The wine will be launched to the media next week (watch this space) and on Pinotage Day, 9 October, Lategan will host two private Pinotage tastings in the Lanzerac cellar, at 11am and 2pm, for R195 per person, with the media release promising that he will provide ‘in-depth knowledge of both the estate’s range of Pinotage wines, rich Pinotage pioneering heritage and vineyard practices pertaining to the Pinotage vines’ (book via email here).

Although the first Pinotage vines were only planted at Lanzerac in 1996, it’s noteworthy that this was before Wiese had reached any agreement (gentlemanly or otherwise) with SFW. ‘Since then, we’ve gradually planted more and more Pinotage,’ says Lategan, who joined Lanzerac in 2005 and insists he would have championed the variety regardless of any marketing potential based on fortuitous historic branding.

‘Firstly, it’s an exciting and very expressive variety to work with. Secondly, our Jonkershoek terroir lends itself to growing Pinotage, with its perfect balance between a warm and a cool climate. And thirdly, Pinotage tells a uniquely South African story. It’s the wine foreign visitors want to taste, and as Pinotage producers we’re over that stage of doubting ourselves. We’ve proved to the world (and ourselves) that with care and dedication and collaboration we get results. We can own it and promote it with pride.’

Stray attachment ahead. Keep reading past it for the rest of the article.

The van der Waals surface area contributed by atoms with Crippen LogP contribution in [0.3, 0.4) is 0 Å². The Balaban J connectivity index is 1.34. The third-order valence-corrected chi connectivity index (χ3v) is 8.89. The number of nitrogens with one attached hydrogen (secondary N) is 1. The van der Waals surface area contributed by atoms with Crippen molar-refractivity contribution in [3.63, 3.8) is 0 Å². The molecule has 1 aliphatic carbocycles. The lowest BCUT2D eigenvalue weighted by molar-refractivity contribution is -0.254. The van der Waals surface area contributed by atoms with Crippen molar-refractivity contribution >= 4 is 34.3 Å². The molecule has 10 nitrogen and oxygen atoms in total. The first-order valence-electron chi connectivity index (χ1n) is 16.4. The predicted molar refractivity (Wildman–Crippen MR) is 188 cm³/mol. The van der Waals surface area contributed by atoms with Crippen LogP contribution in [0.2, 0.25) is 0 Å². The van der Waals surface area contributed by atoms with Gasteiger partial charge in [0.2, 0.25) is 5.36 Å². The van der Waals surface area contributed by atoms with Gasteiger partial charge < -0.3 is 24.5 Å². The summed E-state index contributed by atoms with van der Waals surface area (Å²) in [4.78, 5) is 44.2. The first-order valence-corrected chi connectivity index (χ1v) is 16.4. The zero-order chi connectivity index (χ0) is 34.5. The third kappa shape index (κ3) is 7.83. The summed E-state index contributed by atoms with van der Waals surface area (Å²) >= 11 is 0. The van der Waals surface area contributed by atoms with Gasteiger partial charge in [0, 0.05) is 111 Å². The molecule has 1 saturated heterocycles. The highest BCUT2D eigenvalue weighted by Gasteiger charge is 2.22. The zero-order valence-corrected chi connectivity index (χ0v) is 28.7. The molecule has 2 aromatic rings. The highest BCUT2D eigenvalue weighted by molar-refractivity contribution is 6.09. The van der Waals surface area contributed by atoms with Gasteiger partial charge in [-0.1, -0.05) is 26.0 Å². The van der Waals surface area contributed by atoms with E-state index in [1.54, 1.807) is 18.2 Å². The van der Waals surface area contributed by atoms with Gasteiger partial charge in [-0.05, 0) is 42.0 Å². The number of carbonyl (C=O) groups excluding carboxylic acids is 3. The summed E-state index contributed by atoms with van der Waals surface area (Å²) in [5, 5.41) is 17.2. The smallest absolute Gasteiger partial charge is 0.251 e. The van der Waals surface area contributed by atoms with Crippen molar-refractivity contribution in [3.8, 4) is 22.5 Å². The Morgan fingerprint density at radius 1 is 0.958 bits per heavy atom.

Will a Pinotage produced today from Lanzerac grapes (or Bellevue grapes, for that matter) age as gracefully as that Lanzerac Pinotage 1959 and some of its successors from the 1960s?

Lategan believes so, but only time will tell.

  • Joanne Gibson has been a journalist, specialising in wine, for over two decades. She holds a Level 4 Diploma from the Wine & Spirit Education Trust and has won both the Du Toitskloof and Franschhoek Literary Festival Wine Writer of the Year awards, not to mention being shortlisted four times in the Louis Roederer International Wine Writers’ Awards. As a sought-after freelance writer and copy editor, her passion is digging up nuggets of SA wine history.